VMworld is just a few weeks away, and it’s never too early to start getting excited for all the networking, parties, boxed lunches, and of course, sessions that await us this year.
So what can we expect at VMworld 2015? The show, taking place in San Francisco Aug. 30 – Sept. 3, always has a cryptic theme emblazoned on its website. This year’s is “Ready for Any,” which aside from its questionable grammar doesn’t tell us much about the conference’s direction. Matched with an image of interconnected lines and dots, however, there’s a good chance that connected networking topics such as the Internet of Things and the software-defined data center will see top face time.
I’ll be on the lookout for the biggest end-user computing news and trends. In addition to attending the keynotes with all the bleary-eyed others, I’ve chosen some interesting sessions to check out from the online session builder.
A session called “VMware’s end-user computing strategy into 2015 and beyond” should provide some more technical insight into that “Ready for Any” slogan. Speakers include four of VMware’s top product directors and vice presidents, including VP of products Harry Labana, who recently shared more about the company’s Immidio acquisition and where it’s going with app management across mobile, virtual and cloud environments. This session teases information about the “upcoming Workspace Enterprise Management platform,” so I’m hoping to hear more about updates to VMware’s user environment management product.
VMware is also really pushing AirWatch among many of its sessions this year. There’s one about enabling Office 365 applications, which more organizations are trying to do on mobile devices to help employees access and edit corporate documents on the go. Another session hints at an upcoming release of AirWatch 8.1, the latest version following the introduction of AirWatch 8 – the biggest release since VMware acquired the company.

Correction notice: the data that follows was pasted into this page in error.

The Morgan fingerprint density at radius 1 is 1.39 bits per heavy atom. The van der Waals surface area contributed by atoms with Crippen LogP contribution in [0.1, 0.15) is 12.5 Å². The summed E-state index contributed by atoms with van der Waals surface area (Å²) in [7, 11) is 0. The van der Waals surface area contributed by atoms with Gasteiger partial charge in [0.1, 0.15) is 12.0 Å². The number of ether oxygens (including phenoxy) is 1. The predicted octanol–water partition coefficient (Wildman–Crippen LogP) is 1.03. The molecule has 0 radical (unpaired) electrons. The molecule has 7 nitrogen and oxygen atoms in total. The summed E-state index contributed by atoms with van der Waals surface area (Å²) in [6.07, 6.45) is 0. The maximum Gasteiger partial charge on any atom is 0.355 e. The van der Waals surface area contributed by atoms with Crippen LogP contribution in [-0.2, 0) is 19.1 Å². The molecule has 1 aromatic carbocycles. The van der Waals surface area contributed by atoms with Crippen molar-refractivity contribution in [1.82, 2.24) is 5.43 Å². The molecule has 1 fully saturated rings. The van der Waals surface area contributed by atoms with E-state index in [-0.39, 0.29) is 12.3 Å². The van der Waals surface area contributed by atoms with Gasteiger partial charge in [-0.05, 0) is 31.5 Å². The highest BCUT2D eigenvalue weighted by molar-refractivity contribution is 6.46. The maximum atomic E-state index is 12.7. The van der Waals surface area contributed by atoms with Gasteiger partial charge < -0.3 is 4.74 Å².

On the desktop virtualization side of things, I’m interested in a session hosted by Dell, “VDI: Complex, costly and challenging. Or not?” There has been a lot of talk in the past year about the ultimate viability of virtual desktop infrastructure and whether it’s the right path for organizations that need more than just desktop access in the mobile-first age. And now, VMware’s EVO:RAIL and EVO:RACK are in the mix. I’m looking forward to hearing how these hyper-converged offerings can help IT build out VDI and how Dell’s version stands out – or doesn’t.
So aside from being “ready for anything,” what has you pumped up for this year’s VMworld? Share in the comments.